Recent data from the U.S. Bureau of Labor Statistics showed that health care workers and those who work in social assistance are five times more likely to experience workplace violence than other workers. Unfortunately, many experienced nurses have spent decades dealing with abusive language, threats and violence, viewing it as part of the job. But organizations, like the American Nurses Association, are actively fighting back, demanding more from health care facilities and state legislation.
“This issue took center stage throughout the pandemic, making the public more aware of the threats facing health care employees, but the problem has been present long before COVID-19 was part of the equation,” said Lisa Strader, Senior Medical Manager at Safety National. “It’s not just enough that nurses are trained on escaping a violent encounter, but facilities need to have prevention standards to protect their employees, especially with staffing shortages being another major concern.”
Why does reporting impact action?
Effective research and regulatory action to prevent further violent acts require a clear picture of what is actually happening. However, many health care workers choose not to report for fear of retaliation, lack of a reporting process and a belief that it will not change anything. While hospitals are consistently listed as some of the most dangerous workplaces in the country, better reporting could change that by identifying what locations and what departments require better mitigation efforts. The U.S. does not currently have a standardized process for reporting, so each facility has its own set of policies and procedures. This fragmented system narrows the scope for researchers to truly understand the problem and makes it increasingly difficult to collect all available data.
What progress has been made in legislation?
H.R. 1195, known as the Workplace Violence Prevention for Health Care and Social Service Workers Act, would require the Secretary of Labor to create enforceable safety standards, which shall be at minimum based on the Guidelines for Preventing Workplace Violence for Healthcare and Social Service Workers published by OSHA, and health care and social service employers to enact comprehensive workplace violence prevention plans to protect personnel. Additionally, employers would need to investigate all incidents and risks, meet record keeping requirements, and prohibit acts of discrimination or retaliation against employees for reporting violent incidents, threats or concerns. The House passed H.R. 1195 in 2021 and it is currently in review by the Senate Committee on Health, Education, Labor and Pensions.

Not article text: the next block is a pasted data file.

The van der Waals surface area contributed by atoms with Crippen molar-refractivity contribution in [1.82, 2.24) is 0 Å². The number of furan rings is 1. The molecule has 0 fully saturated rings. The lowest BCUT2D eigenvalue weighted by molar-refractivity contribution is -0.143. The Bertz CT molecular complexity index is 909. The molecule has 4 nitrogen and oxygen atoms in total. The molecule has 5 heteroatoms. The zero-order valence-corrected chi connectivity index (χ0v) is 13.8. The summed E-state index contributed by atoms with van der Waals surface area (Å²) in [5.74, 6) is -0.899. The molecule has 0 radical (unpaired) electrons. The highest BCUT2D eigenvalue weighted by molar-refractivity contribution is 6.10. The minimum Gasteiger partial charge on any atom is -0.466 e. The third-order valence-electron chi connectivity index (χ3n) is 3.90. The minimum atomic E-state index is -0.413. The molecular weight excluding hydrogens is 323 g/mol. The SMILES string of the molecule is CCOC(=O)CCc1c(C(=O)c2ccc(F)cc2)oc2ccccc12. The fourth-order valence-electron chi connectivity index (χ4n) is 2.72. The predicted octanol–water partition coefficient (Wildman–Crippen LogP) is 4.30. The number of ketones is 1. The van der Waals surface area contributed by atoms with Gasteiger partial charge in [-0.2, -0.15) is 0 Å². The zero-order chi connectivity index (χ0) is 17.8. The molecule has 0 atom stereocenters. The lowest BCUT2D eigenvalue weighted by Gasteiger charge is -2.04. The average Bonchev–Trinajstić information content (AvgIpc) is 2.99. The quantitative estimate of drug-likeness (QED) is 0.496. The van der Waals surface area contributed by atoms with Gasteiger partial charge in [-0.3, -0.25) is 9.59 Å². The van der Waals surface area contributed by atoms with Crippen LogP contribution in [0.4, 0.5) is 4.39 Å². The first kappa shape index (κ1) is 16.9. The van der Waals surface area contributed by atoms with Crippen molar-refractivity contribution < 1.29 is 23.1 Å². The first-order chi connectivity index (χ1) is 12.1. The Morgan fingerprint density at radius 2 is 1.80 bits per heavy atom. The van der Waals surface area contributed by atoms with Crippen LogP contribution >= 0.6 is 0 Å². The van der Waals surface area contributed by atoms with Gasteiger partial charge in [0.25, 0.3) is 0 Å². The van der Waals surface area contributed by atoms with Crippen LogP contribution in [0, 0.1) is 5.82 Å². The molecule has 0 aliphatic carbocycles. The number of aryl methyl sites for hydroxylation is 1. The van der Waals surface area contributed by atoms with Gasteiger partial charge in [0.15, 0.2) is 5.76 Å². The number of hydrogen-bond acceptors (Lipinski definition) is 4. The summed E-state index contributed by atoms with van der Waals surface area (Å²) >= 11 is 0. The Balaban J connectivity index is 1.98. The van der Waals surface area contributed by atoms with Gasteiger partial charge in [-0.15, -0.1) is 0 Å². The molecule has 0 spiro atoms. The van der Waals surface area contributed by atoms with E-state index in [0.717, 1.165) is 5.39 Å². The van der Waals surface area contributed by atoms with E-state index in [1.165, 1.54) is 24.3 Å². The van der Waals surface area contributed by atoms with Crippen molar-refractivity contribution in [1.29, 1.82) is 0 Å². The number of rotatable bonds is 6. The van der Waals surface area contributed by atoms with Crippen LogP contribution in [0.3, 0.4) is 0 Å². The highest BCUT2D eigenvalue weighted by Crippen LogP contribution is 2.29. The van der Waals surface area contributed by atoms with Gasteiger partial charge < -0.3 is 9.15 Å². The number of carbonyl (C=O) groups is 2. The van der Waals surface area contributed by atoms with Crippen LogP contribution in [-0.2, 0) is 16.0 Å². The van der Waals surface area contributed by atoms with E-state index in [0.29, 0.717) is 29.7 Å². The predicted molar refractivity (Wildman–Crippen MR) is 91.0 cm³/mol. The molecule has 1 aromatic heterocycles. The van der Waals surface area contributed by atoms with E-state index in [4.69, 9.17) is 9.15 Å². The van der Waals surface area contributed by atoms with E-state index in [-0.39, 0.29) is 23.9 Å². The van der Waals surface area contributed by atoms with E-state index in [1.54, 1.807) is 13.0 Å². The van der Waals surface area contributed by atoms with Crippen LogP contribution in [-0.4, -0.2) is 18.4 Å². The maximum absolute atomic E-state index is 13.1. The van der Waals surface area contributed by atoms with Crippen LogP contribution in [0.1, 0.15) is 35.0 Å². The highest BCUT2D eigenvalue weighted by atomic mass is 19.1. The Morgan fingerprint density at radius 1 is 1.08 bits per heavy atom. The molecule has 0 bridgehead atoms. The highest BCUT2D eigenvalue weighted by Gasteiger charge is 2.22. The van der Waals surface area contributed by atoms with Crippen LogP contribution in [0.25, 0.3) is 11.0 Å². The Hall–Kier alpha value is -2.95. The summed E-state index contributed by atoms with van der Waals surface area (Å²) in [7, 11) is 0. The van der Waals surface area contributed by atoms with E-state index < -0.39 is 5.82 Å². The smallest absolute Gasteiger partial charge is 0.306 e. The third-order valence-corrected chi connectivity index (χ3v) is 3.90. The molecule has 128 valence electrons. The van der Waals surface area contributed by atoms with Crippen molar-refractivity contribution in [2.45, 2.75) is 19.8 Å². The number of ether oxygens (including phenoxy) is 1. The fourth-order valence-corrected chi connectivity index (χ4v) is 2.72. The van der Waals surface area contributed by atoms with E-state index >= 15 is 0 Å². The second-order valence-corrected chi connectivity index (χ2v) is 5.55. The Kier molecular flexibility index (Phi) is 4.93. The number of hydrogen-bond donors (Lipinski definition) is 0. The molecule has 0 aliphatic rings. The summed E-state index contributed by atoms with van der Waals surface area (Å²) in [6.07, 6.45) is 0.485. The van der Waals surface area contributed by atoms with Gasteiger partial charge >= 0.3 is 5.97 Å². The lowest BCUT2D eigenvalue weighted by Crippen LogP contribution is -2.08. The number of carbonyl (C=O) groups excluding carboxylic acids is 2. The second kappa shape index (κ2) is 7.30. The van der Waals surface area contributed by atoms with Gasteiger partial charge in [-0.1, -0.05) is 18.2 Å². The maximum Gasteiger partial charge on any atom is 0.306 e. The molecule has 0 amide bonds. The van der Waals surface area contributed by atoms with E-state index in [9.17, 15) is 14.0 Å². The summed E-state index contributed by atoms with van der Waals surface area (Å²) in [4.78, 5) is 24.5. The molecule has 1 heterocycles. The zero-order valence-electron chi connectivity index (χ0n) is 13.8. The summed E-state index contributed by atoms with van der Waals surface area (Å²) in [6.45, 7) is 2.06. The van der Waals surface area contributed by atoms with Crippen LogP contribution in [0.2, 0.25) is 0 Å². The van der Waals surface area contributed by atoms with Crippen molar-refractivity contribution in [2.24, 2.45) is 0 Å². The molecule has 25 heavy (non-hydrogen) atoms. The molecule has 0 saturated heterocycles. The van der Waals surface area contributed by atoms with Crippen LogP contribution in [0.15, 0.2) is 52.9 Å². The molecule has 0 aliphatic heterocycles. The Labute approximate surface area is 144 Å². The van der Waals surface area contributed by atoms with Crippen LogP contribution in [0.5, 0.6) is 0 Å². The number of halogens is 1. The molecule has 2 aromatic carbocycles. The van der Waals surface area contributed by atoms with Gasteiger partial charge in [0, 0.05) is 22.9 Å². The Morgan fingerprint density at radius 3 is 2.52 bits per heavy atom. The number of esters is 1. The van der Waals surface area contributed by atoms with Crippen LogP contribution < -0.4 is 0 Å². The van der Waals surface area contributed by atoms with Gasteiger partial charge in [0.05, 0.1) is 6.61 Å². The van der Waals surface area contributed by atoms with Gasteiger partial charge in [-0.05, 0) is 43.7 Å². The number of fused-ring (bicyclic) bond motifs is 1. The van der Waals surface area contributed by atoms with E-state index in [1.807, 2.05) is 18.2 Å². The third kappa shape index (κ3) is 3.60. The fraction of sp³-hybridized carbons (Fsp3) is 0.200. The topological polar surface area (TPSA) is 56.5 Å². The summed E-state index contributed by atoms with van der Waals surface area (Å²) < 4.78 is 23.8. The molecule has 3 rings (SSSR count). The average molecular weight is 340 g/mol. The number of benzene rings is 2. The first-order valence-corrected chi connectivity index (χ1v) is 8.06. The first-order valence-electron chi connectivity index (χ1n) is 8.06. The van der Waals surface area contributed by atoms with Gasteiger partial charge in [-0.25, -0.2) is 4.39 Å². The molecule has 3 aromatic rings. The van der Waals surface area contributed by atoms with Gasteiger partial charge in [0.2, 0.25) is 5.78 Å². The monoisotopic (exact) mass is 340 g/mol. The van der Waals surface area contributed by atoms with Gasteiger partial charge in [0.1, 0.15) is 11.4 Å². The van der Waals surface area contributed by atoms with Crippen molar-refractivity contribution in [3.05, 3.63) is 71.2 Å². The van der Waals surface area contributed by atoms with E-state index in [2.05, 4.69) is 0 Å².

How can health care institutions help?
Most hospitals have implemented procedures to prevent and respond to violence, but a 2020 systematic review titled, Workplace Violence Against Nurses and the Role of Human Resource Management (HRM), concluded that hospital HRM worldwide lacks effective practices to prevent violence in the workplace and mitigate its effects on nurses’ mental health. The American Association of Critical-Care Nurses suggests that facilities start by:
- Educating staff on recognizing, preventing and responding to incidents
- Establishing a clear and consistent reporting structure
- Evaluating staffing and patient classification systems that could increase or reduce the risk of violence
- Ensuring reliable security systems, including alarms, emergency response and security personnel
Hospitals also benefit from retaining nurses when the estimated cost is $27,000 to $103,000 to replace a nurse. This cost includes separation, recruiting, hiring, orientation, and training. Some estimates also account for lost productivity while hiring and training a replacement.